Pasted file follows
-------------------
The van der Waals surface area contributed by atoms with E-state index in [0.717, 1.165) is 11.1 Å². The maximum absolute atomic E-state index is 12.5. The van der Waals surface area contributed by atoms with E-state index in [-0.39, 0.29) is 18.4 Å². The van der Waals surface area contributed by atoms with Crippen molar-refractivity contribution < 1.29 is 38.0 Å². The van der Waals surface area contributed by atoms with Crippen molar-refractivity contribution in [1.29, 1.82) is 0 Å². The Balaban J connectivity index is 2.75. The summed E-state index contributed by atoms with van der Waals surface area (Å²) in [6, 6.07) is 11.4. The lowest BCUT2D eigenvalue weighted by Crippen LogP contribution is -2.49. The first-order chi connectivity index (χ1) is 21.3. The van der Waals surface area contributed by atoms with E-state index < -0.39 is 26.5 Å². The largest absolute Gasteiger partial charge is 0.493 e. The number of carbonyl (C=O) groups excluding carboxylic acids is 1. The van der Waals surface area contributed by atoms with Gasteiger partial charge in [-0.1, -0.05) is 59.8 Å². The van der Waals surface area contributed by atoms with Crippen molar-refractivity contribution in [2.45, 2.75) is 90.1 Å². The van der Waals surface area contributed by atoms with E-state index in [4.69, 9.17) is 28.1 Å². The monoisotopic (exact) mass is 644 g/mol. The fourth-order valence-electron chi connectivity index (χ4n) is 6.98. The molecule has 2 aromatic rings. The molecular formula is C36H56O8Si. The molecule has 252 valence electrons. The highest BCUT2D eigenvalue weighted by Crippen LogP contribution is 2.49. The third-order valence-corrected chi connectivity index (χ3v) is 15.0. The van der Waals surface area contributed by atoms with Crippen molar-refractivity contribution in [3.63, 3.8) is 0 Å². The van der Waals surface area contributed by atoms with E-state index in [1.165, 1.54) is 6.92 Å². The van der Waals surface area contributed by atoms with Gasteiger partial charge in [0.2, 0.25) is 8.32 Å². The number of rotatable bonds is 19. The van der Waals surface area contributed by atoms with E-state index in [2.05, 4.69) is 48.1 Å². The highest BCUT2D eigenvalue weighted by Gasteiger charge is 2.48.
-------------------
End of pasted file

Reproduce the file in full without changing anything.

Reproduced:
The van der Waals surface area contributed by atoms with E-state index in [0.717, 1.165) is 11.1 Å². The maximum absolute atomic E-state index is 12.5. The van der Waals surface area contributed by atoms with E-state index in [-0.39, 0.29) is 18.4 Å². The van der Waals surface area contributed by atoms with Crippen molar-refractivity contribution < 1.29 is 38.0 Å². The van der Waals surface area contributed by atoms with Crippen molar-refractivity contribution in [1.29, 1.82) is 0 Å². The Balaban J connectivity index is 2.75. The summed E-state index contributed by atoms with van der Waals surface area (Å²) in [6, 6.07) is 11.4. The lowest BCUT2D eigenvalue weighted by Crippen LogP contribution is -2.49. The first-order chi connectivity index (χ1) is 21.3. The van der Waals surface area contributed by atoms with E-state index < -0.39 is 26.5 Å². The largest absolute Gasteiger partial charge is 0.493 e. The number of carbonyl (C=O) groups excluding carboxylic acids is 1. The van der Waals surface area contributed by atoms with Gasteiger partial charge in [-0.1, -0.05) is 59.8 Å². The van der Waals surface area contributed by atoms with Crippen molar-refractivity contribution in [2.45, 2.75) is 90.1 Å². The van der Waals surface area contributed by atoms with E-state index in [4.69, 9.17) is 28.1 Å². The monoisotopic (exact) mass is 644 g/mol. The fourth-order valence-electron chi connectivity index (χ4n) is 6.98. The molecule has 2 aromatic rings. The molecular formula is C36H56O8Si. The molecule has 252 valence electrons. The highest BCUT2D eigenvalue weighted by Crippen LogP contribution is 2.49. The third-order valence-corrected chi connectivity index (χ3v) is 15.0. The van der Waals surface area contributed by atoms with Crippen molar-refractivity contribution in [3.63, 3.8) is 0 Å². The van der Waals surface area contributed by atoms with E-state index in [1.165, 1.54) is 6.92 Å². The van der Waals surface area contributed by atoms with Gasteiger partial charge in [0.2, 0.25) is 8.32 Å². The number of rotatable bonds is 19. The van der Waals surface area contributed by atoms with E-state index in [2.05, 4.69) is 48.1 Å². The highest BCUT2D eigenvalue weighted by Gasteiger charge is 2.48.